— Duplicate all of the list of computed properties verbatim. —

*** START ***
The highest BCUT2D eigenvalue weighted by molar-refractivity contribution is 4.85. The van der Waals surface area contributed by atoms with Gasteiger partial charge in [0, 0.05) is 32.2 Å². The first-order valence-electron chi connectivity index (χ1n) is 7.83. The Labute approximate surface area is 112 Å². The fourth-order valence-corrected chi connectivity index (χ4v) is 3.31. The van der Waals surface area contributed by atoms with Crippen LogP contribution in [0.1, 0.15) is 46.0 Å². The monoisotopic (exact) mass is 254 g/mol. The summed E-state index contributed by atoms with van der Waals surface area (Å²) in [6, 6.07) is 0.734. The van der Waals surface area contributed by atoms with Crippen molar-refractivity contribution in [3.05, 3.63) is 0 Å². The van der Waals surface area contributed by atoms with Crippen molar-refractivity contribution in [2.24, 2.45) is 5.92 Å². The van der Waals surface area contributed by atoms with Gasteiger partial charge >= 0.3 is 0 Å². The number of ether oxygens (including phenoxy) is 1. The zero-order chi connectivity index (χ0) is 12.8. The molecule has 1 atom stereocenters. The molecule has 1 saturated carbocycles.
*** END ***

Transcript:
The highest BCUT2D eigenvalue weighted by molar-refractivity contribution is 4.85. The van der Waals surface area contributed by atoms with Gasteiger partial charge in [0, 0.05) is 32.2 Å². The first-order valence-electron chi connectivity index (χ1n) is 7.83. The Labute approximate surface area is 112 Å². The fourth-order valence-corrected chi connectivity index (χ4v) is 3.31. The van der Waals surface area contributed by atoms with Crippen LogP contribution in [0.1, 0.15) is 46.0 Å². The monoisotopic (exact) mass is 254 g/mol. The summed E-state index contributed by atoms with van der Waals surface area (Å²) in [6, 6.07) is 0.734. The van der Waals surface area contributed by atoms with Crippen molar-refractivity contribution in [3.05, 3.63) is 0 Å². The van der Waals surface area contributed by atoms with Crippen molar-refractivity contribution in [2.24, 2.45) is 5.92 Å². The van der Waals surface area contributed by atoms with Gasteiger partial charge >= 0.3 is 0 Å². The number of ether oxygens (including phenoxy) is 1. The zero-order chi connectivity index (χ0) is 12.8. The molecule has 1 atom stereocenters. The molecule has 1 saturated carbocycles.